Italy’s highest court says gay not entitled to marry


italian_court_says_gay_marriage_not_constitutional_rightIn a blow to Italy’s LGBT community, the country’s highest court has ruled against an effort to legalise same-sex marriage in the predominantly Catholic country.

On Monday, the Court of Cassation ruled that Italy’s constitution does not give same-sex couples the automatic right to marriage equality.

It did, however, comnfirm that gay and lesbian couples must be granted the same protections under the law as other unmarried cohabiting couples.

In contrast to most other major European nations, not only is same-sex marriage not legal in Italy, but same-sex couples are currently also not given any access to legal recognition, such as civil unions or partnerships.

Despite this, mayors of some more progressive Italian cities have allowed local gay and lesbian couples to register their unions as well as recognising couples who have legally tied the knot in other countries.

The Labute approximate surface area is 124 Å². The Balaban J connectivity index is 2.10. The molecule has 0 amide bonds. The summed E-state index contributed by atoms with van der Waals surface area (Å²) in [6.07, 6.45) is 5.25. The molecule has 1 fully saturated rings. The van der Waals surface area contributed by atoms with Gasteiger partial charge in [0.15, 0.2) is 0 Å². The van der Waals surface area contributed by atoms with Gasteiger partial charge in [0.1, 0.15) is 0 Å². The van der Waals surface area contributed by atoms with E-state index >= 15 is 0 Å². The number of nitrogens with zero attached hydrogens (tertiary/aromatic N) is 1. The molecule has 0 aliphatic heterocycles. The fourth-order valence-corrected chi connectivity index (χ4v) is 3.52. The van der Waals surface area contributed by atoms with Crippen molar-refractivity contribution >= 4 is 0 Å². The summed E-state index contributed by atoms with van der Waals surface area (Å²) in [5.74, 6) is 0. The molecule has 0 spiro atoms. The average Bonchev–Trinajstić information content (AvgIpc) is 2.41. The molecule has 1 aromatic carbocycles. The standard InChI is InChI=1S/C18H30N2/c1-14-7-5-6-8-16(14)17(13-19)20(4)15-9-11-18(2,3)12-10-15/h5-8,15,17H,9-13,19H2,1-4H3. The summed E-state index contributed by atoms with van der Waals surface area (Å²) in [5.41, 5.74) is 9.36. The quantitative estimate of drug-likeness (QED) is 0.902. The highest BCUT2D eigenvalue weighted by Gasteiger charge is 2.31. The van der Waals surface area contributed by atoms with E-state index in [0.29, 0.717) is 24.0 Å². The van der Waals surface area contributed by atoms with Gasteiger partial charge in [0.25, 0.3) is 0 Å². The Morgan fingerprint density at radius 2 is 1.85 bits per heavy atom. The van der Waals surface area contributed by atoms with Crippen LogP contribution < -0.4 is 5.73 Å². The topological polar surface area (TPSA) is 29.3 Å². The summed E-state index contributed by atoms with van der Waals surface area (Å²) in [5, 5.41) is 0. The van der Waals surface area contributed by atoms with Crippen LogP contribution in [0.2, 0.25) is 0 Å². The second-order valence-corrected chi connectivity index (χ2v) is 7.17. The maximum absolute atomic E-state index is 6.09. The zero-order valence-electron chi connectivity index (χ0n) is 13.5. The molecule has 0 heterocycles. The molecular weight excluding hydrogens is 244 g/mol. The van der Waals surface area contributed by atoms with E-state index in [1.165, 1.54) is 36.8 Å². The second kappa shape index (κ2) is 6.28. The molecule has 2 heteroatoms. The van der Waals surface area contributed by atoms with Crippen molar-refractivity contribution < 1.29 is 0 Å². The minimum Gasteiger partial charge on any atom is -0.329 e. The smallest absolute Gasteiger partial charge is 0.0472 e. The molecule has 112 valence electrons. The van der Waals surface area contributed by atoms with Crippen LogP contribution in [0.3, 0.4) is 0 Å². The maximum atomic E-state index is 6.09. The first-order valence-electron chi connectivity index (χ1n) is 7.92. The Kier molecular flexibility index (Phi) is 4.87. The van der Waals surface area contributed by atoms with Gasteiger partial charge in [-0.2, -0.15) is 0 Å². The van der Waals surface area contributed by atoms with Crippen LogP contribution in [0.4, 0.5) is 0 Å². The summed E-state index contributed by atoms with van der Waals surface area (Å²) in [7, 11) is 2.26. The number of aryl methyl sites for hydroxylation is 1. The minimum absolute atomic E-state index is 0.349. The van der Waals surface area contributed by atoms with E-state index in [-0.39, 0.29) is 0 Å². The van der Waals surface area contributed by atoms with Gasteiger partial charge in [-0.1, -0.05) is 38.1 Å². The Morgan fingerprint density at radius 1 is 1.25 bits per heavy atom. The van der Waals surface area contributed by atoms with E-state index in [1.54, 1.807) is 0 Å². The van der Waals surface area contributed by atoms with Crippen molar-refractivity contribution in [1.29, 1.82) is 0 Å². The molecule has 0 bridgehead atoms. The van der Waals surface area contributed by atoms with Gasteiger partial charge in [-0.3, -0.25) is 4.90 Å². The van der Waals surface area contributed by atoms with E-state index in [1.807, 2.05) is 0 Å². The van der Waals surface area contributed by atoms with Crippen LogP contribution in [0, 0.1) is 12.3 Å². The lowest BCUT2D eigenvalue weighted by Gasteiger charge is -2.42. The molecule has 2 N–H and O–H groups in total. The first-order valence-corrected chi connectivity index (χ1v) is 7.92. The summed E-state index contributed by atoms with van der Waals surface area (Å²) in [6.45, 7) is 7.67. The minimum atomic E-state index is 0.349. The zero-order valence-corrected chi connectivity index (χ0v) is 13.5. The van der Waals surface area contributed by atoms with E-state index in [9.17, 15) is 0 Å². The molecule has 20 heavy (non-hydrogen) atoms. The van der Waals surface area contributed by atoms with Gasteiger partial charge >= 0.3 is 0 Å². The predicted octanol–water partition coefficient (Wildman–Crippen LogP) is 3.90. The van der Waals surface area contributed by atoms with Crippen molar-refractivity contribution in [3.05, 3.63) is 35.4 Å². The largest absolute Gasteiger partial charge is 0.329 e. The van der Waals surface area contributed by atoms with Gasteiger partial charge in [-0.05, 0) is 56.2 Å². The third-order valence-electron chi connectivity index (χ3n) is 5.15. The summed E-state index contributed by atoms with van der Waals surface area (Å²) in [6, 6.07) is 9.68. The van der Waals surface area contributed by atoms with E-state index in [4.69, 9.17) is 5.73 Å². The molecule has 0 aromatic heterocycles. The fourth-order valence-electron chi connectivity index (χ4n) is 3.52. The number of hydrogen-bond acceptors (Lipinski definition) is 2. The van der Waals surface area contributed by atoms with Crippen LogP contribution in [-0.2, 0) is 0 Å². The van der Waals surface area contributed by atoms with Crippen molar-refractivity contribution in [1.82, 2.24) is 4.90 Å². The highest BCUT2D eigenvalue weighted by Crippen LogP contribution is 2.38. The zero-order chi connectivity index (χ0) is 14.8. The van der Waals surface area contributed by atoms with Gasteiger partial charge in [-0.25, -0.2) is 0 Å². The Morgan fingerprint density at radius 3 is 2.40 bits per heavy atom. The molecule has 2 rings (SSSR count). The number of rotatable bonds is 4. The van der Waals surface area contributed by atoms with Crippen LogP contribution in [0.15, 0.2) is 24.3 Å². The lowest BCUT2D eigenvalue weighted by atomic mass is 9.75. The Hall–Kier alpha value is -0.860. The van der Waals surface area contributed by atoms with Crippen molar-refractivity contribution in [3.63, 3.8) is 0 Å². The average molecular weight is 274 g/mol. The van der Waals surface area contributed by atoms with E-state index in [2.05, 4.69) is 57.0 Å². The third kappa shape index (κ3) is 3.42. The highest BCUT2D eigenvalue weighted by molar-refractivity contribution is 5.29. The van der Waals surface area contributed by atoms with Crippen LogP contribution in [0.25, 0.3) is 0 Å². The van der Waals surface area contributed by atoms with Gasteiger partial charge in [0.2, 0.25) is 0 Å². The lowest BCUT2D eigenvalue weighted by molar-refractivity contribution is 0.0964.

In October, Italy’s Interior Minister, Angelino Alfano, ordered cities to stop recognising these foreign gay marriages, but a number of mayors have continued to defy him.

Just last month, city officials in Rome started registering civil unions between gay and lesbian couples as well as including same-sex marriages performed in other countries in the register.

Over the last 20 years numerous bills to recognise same-sex relationships have been rejected by the Italian Parliament in large part due to opposition from the Catholic Church.

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